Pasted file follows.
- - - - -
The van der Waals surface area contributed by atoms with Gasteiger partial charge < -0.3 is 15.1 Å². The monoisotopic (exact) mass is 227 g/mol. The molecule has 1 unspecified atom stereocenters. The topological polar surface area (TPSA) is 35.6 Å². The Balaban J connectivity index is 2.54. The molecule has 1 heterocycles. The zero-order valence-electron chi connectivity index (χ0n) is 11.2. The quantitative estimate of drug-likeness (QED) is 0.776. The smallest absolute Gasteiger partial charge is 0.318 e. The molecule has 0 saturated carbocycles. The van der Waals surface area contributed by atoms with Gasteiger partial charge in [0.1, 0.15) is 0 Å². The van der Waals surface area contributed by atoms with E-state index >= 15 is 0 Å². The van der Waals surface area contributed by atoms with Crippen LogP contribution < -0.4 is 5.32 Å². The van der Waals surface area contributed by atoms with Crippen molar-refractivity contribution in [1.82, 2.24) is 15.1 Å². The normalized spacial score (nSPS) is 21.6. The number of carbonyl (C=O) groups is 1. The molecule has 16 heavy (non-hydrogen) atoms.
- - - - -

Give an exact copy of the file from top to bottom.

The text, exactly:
The van der Waals surface area contributed by atoms with Gasteiger partial charge < -0.3 is 15.1 Å². The monoisotopic (exact) mass is 227 g/mol. The molecule has 1 unspecified atom stereocenters. The topological polar surface area (TPSA) is 35.6 Å². The Balaban J connectivity index is 2.54. The molecule has 1 heterocycles. The zero-order valence-electron chi connectivity index (χ0n) is 11.2. The quantitative estimate of drug-likeness (QED) is 0.776. The smallest absolute Gasteiger partial charge is 0.318 e. The molecule has 0 saturated carbocycles. The van der Waals surface area contributed by atoms with Gasteiger partial charge in [0.1, 0.15) is 0 Å². The van der Waals surface area contributed by atoms with E-state index >= 15 is 0 Å². The van der Waals surface area contributed by atoms with Crippen LogP contribution < -0.4 is 5.32 Å². The van der Waals surface area contributed by atoms with Crippen molar-refractivity contribution in [1.82, 2.24) is 15.1 Å². The normalized spacial score (nSPS) is 21.6. The number of carbonyl (C=O) groups is 1. The molecule has 16 heavy (non-hydrogen) atoms.